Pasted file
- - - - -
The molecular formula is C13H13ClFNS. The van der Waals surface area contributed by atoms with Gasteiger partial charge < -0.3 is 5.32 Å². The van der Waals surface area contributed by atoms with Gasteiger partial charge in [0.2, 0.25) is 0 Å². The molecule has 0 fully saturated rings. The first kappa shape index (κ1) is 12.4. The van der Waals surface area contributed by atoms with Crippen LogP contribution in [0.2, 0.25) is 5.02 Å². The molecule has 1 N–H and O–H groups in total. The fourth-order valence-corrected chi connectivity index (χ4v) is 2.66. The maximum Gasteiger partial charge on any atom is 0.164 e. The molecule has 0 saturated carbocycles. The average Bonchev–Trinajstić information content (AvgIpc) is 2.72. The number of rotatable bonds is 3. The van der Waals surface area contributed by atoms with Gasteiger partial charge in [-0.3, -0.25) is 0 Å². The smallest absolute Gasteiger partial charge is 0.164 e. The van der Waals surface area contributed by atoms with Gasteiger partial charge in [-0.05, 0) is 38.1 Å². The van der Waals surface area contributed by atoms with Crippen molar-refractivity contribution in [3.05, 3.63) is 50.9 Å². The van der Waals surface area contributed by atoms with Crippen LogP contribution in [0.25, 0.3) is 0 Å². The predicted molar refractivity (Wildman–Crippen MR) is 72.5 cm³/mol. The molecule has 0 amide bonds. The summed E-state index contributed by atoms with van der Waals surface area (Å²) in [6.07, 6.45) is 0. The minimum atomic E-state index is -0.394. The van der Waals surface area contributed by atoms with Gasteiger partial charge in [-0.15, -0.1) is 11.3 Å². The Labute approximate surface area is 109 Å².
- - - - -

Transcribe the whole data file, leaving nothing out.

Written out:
The molecular formula is C13H13ClFNS. The van der Waals surface area contributed by atoms with Gasteiger partial charge < -0.3 is 5.32 Å². The van der Waals surface area contributed by atoms with Gasteiger partial charge in [0.2, 0.25) is 0 Å². The molecule has 0 fully saturated rings. The first kappa shape index (κ1) is 12.4. The van der Waals surface area contributed by atoms with Crippen LogP contribution in [0.2, 0.25) is 5.02 Å². The molecule has 1 N–H and O–H groups in total. The fourth-order valence-corrected chi connectivity index (χ4v) is 2.66. The maximum Gasteiger partial charge on any atom is 0.164 e. The molecule has 0 saturated carbocycles. The average Bonchev–Trinajstić information content (AvgIpc) is 2.72. The number of rotatable bonds is 3. The van der Waals surface area contributed by atoms with Gasteiger partial charge in [-0.3, -0.25) is 0 Å². The smallest absolute Gasteiger partial charge is 0.164 e. The van der Waals surface area contributed by atoms with Gasteiger partial charge in [-0.05, 0) is 38.1 Å². The van der Waals surface area contributed by atoms with Crippen molar-refractivity contribution in [3.05, 3.63) is 50.9 Å². The van der Waals surface area contributed by atoms with Crippen LogP contribution in [0.25, 0.3) is 0 Å². The predicted molar refractivity (Wildman–Crippen MR) is 72.5 cm³/mol. The molecule has 0 amide bonds. The summed E-state index contributed by atoms with van der Waals surface area (Å²) in [6.07, 6.45) is 0. The minimum atomic E-state index is -0.394. The van der Waals surface area contributed by atoms with Gasteiger partial charge in [-0.15, -0.1) is 11.3 Å². The Labute approximate surface area is 109 Å².